Donald Dutkowsky, Professor Emeritus of Economics in the Maxwell School, was interviewed for the CNY Central story “Even Wegmans, one of country’s ‘best places to work,’ needs employees.” Dutkowsky discussed the current labor shortage, saying, “I think you’re seeing two…
Math education doctoral student Levi Molenje named Project NExT fellow
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Levi Molenje, a doctoral student in Syracuse University’s Mathematics Education Program, has been selected as a Project NExT fellow for 2008-09. Project NExT is a professional development program of the Mathematical Association of America (MAA). The project is designed to prepare outstanding new or recent Ph.D.s in the mathematical sciences for all aspects of an academic career, from improving the teaching and learning of mathematics to participation in professional activities. The project also provides participants an opportunity to network with peers and mentors in the field of mathematics education.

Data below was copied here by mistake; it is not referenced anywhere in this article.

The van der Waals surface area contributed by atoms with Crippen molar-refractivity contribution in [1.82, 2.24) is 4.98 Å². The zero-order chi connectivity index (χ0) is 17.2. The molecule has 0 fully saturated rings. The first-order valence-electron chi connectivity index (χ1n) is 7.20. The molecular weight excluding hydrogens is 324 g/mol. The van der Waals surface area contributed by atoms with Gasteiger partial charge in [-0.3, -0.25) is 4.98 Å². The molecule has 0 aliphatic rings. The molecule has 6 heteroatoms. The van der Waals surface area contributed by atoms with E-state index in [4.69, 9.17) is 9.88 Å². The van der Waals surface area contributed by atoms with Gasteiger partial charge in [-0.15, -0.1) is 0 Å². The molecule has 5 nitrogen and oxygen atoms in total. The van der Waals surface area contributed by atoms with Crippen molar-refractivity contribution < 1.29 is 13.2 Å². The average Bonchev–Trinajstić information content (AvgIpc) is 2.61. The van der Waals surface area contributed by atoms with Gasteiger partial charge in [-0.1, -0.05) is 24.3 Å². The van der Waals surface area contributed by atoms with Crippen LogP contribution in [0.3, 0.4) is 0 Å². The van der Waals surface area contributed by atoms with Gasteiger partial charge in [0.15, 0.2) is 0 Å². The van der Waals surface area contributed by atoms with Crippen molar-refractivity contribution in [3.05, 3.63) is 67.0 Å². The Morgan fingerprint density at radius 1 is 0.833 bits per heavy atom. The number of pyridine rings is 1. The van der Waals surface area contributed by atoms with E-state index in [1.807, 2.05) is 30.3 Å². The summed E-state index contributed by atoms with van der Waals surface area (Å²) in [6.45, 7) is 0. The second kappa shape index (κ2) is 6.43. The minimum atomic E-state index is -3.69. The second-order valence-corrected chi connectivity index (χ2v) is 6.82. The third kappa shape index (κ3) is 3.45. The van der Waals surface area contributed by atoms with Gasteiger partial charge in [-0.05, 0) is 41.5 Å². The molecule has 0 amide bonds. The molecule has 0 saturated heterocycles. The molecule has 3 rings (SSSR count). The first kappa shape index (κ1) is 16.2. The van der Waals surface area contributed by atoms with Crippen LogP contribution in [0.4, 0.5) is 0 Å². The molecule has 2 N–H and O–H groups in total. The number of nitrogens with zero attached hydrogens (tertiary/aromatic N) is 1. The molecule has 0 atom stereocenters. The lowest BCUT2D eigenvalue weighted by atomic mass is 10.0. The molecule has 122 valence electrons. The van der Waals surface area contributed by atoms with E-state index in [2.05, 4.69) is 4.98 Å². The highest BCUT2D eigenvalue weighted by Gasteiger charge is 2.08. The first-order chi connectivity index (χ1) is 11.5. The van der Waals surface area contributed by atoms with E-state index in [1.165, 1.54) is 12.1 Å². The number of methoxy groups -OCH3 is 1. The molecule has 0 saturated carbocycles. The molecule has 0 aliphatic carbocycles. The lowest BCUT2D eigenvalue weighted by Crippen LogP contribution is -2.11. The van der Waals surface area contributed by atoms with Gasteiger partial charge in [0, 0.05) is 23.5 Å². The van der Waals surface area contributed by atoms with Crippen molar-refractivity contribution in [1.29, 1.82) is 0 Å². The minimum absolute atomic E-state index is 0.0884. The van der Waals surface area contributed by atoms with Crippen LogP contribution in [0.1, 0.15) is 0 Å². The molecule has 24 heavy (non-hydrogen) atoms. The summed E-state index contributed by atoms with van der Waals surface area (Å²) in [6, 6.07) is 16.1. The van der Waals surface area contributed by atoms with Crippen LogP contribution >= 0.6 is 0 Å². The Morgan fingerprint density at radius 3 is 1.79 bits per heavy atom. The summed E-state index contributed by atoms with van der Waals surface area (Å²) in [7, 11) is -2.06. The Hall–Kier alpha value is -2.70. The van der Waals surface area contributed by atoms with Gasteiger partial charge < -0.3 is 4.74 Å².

As a fellow, Molenje will participate in numerous Project NExT-sponsored events in the coming year, including special sessions during the MAA summer meeting (the 2008 Mathfest) in Madison, Wis., and at the Joint Mathematics Meetings in Washington, D.C., next January. During these sessions, Project NExT fellows explore and discuss subjects relevant to beginning faculty, such as innovative approaches to introductory and advanced courses, the use of writing to help students learn mathematics, and alternative methods of assessing student learning.
Molenje was born in Kabras Division, Kakamega District, Kenya. He earned his B.S. degree in mathematics and mathematics education at Kenyatta University and taught high school mathematics before beginning his graduate studies. He earned an M.S. degree in mathematics at the University of Nairobi, where he also served as a mathematics instructor.
Molenje’s research at SU has focused on how the use of technology may improve the understanding of mathematics (especially algebra) and how teachers’ beliefs affect the use of the graphing calculators in high school classrooms. He has accepted a position in the mathematics department at Grand Valley State University in Allendale, Mich., which he begins in the fall.
The Mathematics Education Program at Syracuse University is a joint program of the Department of Mathematics in The College of Arts and Sciences and the School of Education’s Teaching and Leadership program. The program is committed to the integration of theory and practice through university-school partnerships and extensive field-based experiences for all students.